This was the second major revival of O’Neill’s great 1946 barroom drama—the first (also produced by the Circle in the Square) starred Jason Robards, Jr., in 1956—about the value of pipe dreams versus the harshness of reality. Unlike the earlier revival, memorably directed by Jose Quintero, the present one had superb design elements, but only intermittently distinctive direction, with a hodgepodge company of name actors that nonetheless lacked the necessary ensemble quality. Even the star presence of the red-hot James Earl Jones failed to find wide approval.
|James Earl Jones.|
Walter Kerr found the work in serious need of cutting, especially because the prolix, four-and-a-half hour play tended to dissipate the impact of the central character, Hickey (Jones), when he was offstage. John Simon thought the work miscast and poorly acted, Edwin Wilson felt the direction was “mechanical,” and Martin Gottfried griped about the lack of coordination among the disparate elements. One of the few who thought the show worked was Douglas Watt, who called it “an absorbing revival of an enthralling play.”
|James Earl Jones, Walter McGinn.|
Watt was especially strong in his defense of Jones’s Hickey, which he called a “superb” performance of one of modern drama’s most demanding roles. This was Jones’s “most striking performance to date,” he crowed. Wilson felt similarly, and was astonished at how easily the black actor stepped into a role written for a white one, although this was something Jones already had done on a number of significant occasions. “Mr. Jones is so magnetic and dynamic a performer that he totally transcends any question of color.” Unfortunately, the majority of reviewers felt otherwise. T.E. Kalem thought Jones’s Hickey “overwrought, a manic-morose-evangelist given to bouts of hysterical joviality.” Jack Kroll said “he jackhammers the role into a shrapnel of moments and mannerisms.”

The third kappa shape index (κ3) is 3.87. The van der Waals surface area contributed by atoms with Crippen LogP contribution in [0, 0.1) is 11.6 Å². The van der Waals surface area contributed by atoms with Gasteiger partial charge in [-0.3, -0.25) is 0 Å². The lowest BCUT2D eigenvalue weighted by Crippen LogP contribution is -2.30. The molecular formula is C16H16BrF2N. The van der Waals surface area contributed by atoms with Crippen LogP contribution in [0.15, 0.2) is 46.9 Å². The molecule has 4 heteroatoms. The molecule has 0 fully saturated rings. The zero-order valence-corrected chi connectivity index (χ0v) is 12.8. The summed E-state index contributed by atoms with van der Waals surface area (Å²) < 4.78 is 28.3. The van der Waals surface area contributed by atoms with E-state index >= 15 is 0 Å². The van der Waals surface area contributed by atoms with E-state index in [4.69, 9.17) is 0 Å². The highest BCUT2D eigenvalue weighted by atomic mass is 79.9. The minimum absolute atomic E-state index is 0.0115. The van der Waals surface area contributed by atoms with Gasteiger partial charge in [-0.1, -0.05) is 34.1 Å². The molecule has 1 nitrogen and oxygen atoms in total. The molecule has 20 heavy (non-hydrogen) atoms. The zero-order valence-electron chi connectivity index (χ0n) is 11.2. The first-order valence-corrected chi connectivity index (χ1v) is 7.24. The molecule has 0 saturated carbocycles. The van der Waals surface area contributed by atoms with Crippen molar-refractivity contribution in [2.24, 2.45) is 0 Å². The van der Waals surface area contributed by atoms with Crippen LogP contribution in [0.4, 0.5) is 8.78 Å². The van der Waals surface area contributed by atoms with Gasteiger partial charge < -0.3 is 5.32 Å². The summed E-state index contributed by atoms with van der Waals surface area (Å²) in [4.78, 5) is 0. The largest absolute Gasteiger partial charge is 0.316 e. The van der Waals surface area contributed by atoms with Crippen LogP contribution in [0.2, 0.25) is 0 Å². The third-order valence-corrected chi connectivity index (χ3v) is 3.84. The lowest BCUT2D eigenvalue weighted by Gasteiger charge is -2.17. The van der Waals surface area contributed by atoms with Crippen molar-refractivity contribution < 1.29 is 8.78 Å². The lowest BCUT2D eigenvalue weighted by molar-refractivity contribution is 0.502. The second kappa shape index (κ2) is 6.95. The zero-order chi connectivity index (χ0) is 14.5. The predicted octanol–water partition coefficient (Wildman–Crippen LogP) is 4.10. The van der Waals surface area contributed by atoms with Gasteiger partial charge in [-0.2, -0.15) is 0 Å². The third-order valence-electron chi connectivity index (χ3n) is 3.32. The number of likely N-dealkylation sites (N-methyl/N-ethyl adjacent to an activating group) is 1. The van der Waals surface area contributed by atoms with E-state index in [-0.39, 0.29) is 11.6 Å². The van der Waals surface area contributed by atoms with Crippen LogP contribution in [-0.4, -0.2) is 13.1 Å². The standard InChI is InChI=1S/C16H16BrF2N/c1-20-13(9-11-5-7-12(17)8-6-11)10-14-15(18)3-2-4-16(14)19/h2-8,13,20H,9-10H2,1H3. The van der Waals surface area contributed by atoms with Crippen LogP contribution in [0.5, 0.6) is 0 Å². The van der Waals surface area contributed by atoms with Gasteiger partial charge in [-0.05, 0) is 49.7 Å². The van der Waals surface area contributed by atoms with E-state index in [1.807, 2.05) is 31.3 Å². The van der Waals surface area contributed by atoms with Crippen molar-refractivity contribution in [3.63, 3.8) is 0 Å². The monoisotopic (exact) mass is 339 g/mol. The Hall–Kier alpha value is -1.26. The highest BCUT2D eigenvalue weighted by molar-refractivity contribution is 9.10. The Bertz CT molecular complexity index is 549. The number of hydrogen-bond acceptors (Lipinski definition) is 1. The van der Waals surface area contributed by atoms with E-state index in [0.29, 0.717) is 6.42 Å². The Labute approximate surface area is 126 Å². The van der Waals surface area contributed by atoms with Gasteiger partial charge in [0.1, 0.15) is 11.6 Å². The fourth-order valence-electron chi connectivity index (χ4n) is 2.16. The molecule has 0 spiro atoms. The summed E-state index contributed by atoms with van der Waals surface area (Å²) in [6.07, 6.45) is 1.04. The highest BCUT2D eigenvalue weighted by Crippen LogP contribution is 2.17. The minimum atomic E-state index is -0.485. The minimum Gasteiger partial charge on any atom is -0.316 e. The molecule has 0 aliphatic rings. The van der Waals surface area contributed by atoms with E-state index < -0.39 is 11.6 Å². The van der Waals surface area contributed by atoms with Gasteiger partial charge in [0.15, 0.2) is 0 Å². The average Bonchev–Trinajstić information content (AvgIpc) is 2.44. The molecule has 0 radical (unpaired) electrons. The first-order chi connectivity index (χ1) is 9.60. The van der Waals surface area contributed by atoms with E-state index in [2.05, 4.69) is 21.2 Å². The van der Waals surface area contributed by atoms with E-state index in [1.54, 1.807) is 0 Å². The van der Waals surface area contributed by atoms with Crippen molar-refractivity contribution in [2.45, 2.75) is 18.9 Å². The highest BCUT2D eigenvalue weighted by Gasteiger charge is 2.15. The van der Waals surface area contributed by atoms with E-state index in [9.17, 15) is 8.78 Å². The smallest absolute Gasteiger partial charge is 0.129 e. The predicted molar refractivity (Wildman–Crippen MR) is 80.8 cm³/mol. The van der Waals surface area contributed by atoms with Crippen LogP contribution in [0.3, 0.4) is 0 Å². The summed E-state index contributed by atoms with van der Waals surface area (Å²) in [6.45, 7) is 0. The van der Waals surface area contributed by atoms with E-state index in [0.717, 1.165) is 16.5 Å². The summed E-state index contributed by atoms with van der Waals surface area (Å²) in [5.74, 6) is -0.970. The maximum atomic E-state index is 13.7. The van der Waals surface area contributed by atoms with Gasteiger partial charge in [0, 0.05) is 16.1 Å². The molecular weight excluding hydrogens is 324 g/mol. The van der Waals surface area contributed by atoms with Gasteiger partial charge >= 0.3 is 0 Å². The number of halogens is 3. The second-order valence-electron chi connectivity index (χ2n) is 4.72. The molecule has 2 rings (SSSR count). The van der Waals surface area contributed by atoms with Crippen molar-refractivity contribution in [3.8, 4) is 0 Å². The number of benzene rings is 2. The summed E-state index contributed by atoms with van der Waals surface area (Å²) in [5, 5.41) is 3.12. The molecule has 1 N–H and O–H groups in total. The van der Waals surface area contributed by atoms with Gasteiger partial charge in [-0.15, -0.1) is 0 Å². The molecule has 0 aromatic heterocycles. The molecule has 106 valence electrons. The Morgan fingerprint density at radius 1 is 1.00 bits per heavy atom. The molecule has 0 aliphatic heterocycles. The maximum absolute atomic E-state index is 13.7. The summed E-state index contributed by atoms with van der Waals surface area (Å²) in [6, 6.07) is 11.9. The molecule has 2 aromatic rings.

Michael Higgins stood apart from the rest of the company for his universally praised portrayal of Larry. On stage with him were respected actors such as Walter McGinn, Patrick Hines, Joseph Ragno, David Margulies, Stefan Gierasch, Arthur French, Stephen McHattie, Jack Gwillim, George Ebeling, Tom Aldredge, Rex Everhart, and Lois Smith (as Cora).
Carrie F. Robbins walked off with a Drama Desk Award for Outstanding Costume Designer.
Thursday, July 30, 2020
|Janet Kapral, Gregory Abels.|
I LOVE THEE FREELY [Drama/Biographical/Literature/Romance/Two Characters] A: Benjamin Bernard Zavin; SC: works of Robert and Elizabeth Barrett Browning; D: Moni Yakim; S/C: Don Jensen; L: Ian Calderon; P: The Candlelight Company; T: Astor Place Theatre (OB); 9/17/73-10/7/73 (23)
A documentary dramatization of the famed love affair of 19th-century British poets Robert Browning and Elizabeth Barrett, as expressed through a performance of their love letters. Clive Barnes summed it up as “A quiet and unsurprising evening, full of good taste, good sense, but lacking in dramatic substance.”
The acting—by Gregory Abels and Janet Kapral—was acceptable, the sets attractive, and the characters “interesting.” However, the effect, for Barnes, was “predictable” and with “more charm than depth.” Richard Watts felt it was “entirely without dramatic interest and suspense,” and Dick Brukenfeld wrote that it was “the kind of experience that drives people away from theatre.”
Several critics noted that they would much have preferred to see the established theatrical treatment of the love affair, the once popular, 1930 period drama The Barretts of Wimpole Street by Rudolf Bessier. In that somewhat musty drama they at least could have appreciated the character of the poetess’s tyrannical father, who is completely absent from the letters.